Do flyers still matter?
This is a pertinent question to ask in our digital age, in a time when audiences can be targeted with remarkable accuracy via huge companies, feeding content directly to the electronic device you always keep on your person.
But yes, yes they do matter. The vast majority will go to waste, their effectiveness is hard to monitor and you can’t immediately interact with a flyer in the way you can with a Facebook event or Google advert, but yes they matter. Having your print displayed and/or handed out at relevant events and venues can be an effective way of making that first contact with a potential audience member, and being handed a flyer does feel that bit more personal than an advert popping up in your Twitter feed.
Flyers are very easy to do badly however, so here are a few tips for making the most out of them.
If you’re producing tour print, and you send every venue several hundred flyers with a blank space where the date and venue need to be overprinted, the venue’s marketing team will hate you. A few posters is doable, but nobody has time to overprint a big stack of flyers. There is a reasonable chance that your print never makes it into the flyer racks in this situation. If you don’t want to print venue-specific flyers, putting all your tour dates on is totally fine. Just don’t leave them blank.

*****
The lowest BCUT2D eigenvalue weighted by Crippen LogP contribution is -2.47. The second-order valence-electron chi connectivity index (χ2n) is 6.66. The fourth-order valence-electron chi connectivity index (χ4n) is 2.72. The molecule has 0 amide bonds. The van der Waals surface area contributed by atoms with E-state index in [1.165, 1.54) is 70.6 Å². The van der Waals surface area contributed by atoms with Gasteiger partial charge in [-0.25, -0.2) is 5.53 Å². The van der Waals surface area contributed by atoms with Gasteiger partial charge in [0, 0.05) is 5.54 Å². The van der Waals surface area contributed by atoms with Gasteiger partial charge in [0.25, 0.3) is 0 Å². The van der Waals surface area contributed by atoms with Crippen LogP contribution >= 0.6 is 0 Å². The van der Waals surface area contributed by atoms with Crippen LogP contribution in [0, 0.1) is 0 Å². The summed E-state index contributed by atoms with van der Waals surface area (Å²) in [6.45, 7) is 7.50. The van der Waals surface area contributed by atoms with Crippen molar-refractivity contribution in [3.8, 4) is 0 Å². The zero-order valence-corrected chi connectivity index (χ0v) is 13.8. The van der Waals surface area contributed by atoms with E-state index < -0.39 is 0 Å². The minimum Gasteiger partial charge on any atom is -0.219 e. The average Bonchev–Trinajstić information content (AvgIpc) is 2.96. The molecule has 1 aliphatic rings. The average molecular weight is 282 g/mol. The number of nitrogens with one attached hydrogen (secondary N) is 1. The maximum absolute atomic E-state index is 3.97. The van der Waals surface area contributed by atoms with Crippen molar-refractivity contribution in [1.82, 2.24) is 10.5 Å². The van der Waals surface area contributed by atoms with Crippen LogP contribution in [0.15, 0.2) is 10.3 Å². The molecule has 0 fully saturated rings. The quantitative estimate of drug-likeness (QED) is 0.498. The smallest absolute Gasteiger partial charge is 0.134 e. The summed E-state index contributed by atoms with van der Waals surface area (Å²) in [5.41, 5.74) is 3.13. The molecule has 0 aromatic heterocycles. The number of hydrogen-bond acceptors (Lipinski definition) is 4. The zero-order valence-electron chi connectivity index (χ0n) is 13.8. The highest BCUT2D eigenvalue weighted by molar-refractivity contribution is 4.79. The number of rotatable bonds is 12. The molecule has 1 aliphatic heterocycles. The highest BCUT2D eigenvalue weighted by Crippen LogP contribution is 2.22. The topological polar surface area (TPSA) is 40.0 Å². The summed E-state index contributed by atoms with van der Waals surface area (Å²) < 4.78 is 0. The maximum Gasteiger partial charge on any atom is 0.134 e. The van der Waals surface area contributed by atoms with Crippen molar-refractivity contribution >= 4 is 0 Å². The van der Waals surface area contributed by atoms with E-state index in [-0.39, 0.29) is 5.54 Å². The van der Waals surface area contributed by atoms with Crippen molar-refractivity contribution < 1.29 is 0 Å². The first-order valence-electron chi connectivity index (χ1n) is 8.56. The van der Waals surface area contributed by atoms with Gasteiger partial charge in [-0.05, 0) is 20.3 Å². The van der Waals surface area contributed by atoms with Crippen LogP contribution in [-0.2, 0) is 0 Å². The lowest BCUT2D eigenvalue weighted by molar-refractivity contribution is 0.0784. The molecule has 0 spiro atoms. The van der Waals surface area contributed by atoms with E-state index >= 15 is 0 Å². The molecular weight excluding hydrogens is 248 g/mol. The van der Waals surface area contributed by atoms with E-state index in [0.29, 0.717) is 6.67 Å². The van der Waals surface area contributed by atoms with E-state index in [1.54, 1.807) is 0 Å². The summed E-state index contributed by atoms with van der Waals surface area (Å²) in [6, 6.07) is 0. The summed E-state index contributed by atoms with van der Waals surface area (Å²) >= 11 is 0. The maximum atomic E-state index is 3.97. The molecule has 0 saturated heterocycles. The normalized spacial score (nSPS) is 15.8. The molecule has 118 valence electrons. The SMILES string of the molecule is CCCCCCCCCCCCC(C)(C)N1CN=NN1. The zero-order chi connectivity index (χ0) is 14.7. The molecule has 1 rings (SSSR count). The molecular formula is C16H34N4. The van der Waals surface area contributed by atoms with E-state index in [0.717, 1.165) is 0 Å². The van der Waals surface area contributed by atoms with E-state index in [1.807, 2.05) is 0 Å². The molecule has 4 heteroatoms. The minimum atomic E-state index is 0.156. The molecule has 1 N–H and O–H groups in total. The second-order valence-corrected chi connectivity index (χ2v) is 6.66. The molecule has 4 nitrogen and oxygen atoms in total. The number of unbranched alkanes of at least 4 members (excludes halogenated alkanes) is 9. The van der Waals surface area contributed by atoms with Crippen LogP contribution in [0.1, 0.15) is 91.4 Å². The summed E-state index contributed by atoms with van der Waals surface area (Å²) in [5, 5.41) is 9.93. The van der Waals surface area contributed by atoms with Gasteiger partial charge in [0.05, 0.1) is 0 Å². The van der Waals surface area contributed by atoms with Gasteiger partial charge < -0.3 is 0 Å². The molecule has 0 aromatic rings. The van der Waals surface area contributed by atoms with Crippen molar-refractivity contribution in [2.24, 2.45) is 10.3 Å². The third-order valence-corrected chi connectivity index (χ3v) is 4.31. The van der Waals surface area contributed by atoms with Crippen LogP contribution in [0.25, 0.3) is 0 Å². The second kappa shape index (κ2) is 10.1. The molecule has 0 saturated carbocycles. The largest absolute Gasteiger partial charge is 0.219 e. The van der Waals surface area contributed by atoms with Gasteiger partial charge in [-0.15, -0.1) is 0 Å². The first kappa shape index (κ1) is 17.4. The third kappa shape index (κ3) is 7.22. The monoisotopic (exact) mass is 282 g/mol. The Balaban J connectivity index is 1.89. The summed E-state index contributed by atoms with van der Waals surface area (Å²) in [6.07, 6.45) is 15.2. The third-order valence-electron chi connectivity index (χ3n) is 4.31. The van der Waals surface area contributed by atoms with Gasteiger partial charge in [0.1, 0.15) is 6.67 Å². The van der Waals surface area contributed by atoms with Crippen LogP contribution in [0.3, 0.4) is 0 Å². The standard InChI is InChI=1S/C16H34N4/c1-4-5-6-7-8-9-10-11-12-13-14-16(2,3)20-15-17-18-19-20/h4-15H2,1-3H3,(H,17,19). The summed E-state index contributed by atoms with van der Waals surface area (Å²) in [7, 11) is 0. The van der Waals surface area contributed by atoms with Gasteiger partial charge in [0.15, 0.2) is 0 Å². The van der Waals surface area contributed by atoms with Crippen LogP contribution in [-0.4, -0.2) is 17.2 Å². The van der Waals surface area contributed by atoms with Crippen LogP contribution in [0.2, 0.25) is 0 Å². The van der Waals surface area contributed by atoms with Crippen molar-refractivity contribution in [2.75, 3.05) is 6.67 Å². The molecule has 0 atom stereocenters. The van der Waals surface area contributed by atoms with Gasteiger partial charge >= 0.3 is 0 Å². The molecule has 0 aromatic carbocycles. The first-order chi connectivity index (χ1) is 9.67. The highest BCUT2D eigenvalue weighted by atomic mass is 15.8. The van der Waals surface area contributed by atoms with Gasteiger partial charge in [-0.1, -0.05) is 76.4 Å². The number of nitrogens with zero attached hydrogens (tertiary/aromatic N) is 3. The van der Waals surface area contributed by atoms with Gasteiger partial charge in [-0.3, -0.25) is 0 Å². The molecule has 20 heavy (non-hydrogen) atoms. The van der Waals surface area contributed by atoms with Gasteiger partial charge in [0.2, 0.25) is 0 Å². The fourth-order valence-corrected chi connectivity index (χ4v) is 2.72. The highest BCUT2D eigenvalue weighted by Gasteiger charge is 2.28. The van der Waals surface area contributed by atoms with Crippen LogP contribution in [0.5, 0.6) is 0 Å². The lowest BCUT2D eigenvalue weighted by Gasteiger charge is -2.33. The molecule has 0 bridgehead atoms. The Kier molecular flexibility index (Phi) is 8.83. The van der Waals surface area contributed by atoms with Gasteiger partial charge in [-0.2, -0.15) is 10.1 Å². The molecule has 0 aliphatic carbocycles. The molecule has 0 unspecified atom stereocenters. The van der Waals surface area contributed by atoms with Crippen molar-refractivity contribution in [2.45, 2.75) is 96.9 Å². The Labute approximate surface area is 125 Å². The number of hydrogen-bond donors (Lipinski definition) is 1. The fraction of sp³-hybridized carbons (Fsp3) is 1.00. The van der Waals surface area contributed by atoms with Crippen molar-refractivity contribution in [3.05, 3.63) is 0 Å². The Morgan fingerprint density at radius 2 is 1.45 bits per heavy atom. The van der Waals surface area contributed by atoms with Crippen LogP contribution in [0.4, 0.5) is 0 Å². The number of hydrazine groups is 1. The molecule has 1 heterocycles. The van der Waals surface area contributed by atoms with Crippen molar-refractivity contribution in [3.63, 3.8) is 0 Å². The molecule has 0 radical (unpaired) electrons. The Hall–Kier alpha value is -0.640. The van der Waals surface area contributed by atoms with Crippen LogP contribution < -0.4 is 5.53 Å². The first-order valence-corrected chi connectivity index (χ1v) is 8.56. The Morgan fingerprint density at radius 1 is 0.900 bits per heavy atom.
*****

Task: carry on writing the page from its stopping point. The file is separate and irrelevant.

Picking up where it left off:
If you’re not familiar with the different paper types, most printing companies will be willing to provide you with a sample book so you can get a sense of the different weights and textures. Usually flyers are printed on coated stock, eg gloss or silk. If a more rustic feel is what you’re looking for, it could be worth considering an uncoated stock, which is coarser to the touch, although this can be a little more expensive. If you’re not sure and/or don’t care, I would always recommend going for silk as a nice middle ground.
A printing company will always ask what paper weight you need. Technically it’s actually paper density, as it is measured in grams per square metre (gsm), but let’s call it weight like everyone else as nobody likes a smart-arse. For an A5 flyer on coated stock, you don’t want to go much lighter than 250gsm. Lower than that and your flyers will feel a bit flimsy, and are likely to curl over when placed in a flyer rack.
The smaller the paper size, the heavier you need to go. For A6, 350gsm will give you a good sturdy postcard feel; certainly don’t go lighter than 300gsm if you can help it.
I don’t care what it is, but for crying out loud do not leave the back of your flyers blank. You don’t only dress your front and leave your bum hanging out (I mean I can only speak for myself), so make sure you cover your back, or your flyers will look cheap and unprofessional.
Despite having just stressed the need to cover both sides of your print, don’t over do it with the information. Photos are your friends; as long as you have your tour dates, ticket URLs, social media handles, maybe a very short blurb and/or press quotes, you’ve done all you need to.